Short-Term Visiting Fellows 2014-15
During intensive three-to-five-day periods, these Fellows lecture and participate in classes, colloquia and informal discussions. The Program was created with a gift from Frank E. Taplin, Jr.'37 in honor of Whitney J. Oates, the distinguished classicist and founder of the Humanities Council. The Short-Term Fellows Program also hosts Virginia and Richard Stewart Fellows in Religion and Edward T. Cone ‘39*42 Fellows, named in memory of the eminent composer, musicologist, professor and benefactor of the arts and humanities.
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Barbara Fuchs is Professor of English and Spanish at UCLA as well as the Director of the W. A. Clark Memorial Library and the Center for 17th- and 18th-Century Studies. She writes about literary production and history, race, and religion in the early modern world, and in transatlantic studies. As an Oates Fellow in Comparative Literature this September, she will speak about the life and afterlife of empires in early modern Europe.
Guru Gopal, Professor at Jawaharlal Nehru University, is an expert in Indian political thought. He has written extensively about the interface between class and caste in India, with a focus on the history of Dalits as “untouchables” outside the caste system. As an Oates Fellow in Anthropology in September, he will speak on the phenomenology of humiliation and about issues of epistemology and field-based inquiry in contexts of extreme inequality.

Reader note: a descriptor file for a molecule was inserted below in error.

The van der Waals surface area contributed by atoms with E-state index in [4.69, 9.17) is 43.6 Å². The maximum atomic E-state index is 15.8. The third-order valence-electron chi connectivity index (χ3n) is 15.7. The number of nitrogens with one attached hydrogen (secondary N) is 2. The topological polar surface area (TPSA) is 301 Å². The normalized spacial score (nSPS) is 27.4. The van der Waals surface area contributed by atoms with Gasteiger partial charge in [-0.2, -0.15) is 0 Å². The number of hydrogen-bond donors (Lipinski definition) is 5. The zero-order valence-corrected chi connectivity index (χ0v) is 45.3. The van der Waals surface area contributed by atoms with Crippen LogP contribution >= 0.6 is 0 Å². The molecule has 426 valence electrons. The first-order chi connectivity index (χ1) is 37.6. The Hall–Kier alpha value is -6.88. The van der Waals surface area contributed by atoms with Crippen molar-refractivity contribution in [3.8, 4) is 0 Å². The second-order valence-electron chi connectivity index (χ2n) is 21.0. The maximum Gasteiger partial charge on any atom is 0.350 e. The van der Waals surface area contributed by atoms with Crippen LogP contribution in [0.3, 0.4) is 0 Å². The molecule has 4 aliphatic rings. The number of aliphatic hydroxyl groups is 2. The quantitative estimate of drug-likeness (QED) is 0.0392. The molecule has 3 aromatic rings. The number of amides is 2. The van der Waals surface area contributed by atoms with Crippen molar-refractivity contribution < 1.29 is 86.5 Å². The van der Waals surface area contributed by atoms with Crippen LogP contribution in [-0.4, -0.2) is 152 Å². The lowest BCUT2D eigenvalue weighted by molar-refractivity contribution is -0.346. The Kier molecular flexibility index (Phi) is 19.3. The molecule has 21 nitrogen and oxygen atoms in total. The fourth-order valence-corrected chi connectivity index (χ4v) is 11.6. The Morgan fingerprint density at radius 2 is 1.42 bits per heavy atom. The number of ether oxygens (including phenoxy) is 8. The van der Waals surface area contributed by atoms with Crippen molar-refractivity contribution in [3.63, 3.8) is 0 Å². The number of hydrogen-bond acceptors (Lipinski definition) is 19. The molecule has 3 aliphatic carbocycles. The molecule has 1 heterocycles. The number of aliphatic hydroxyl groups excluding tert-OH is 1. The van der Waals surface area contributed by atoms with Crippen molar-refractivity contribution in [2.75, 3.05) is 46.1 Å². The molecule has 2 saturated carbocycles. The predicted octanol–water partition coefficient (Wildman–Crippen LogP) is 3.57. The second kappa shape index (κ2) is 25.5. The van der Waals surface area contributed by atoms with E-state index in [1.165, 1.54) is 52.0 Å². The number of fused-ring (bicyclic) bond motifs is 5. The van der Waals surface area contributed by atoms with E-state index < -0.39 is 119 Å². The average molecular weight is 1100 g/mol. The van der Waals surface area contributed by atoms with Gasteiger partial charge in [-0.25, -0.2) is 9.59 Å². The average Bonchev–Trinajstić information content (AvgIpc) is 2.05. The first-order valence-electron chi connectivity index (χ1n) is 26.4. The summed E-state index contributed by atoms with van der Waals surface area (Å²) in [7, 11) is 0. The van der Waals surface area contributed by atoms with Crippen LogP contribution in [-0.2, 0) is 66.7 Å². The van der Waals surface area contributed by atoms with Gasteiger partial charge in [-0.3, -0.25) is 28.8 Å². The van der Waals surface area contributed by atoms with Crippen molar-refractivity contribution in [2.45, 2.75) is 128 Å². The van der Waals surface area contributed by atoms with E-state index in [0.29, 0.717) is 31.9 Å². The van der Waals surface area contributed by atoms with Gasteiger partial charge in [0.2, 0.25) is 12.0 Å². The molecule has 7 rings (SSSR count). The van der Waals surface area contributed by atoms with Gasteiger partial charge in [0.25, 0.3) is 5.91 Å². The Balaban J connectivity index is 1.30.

Diego Poli, Professor of Linguistics and Romance Philology at the Universitá di Macerata, is an expert on the critical conjoining of Latinity and vernacular languages. As an Oates Fellow in French and Italian this December, he will speak about “The Italian Language between Latin and Dialect” as well as “The Futuristic Movement.”
Paul Bloom writes about how children and adults understand the physical and social world, with a focus on morality, religion, art, language, and pleasure. Professor of Psychology and Cognitive Science at Yale University, he is an Oates Fellow in Philosophy this April, speaking about how the importance of developmental cognitive psychology for the traditional humanistic disciplines.
Hans Ulrich Gumbrecht has written extensively about the history of literary criticism and the humanities, including the history of Western Philosophy since its classical origins. Professor in Comparative Literature at Stanford University, he will be an Oates Fellow in Comparative Literature in April and will speak about Hegel, Diderot, and epistemology “at the Edge of Enlightenment.”
Mark Jordan, Professor of Christian Thought (Divinity School) and Women, Gender, and Sexuality at Harvard University, writes about Western traditions of Christian theology, religion in relation to art and literature, and the prospects for sexual ethics. As a Stewart Fellow in Religion this April, he will talk about Thomas Aquinas and the rhetoric of Christian ethical formation. He will also discuss Foucault's late critique of the course of Christian thinking and his original preoccupation with the sacred after the death of God.
Pierre Niney, actor, playwright, and member of the Comédie-Française, has just finished filming the biopic Yves Saint-Laurent, in which he plays the lead role. As an Oates Fellow in French and Italian this spring, he will give lectures for advanced students of French literature and lead master classes for students in French and the Program in Theater. A conversation between Pierre Niney and Florent Masse (French and Italian) will be open to the public.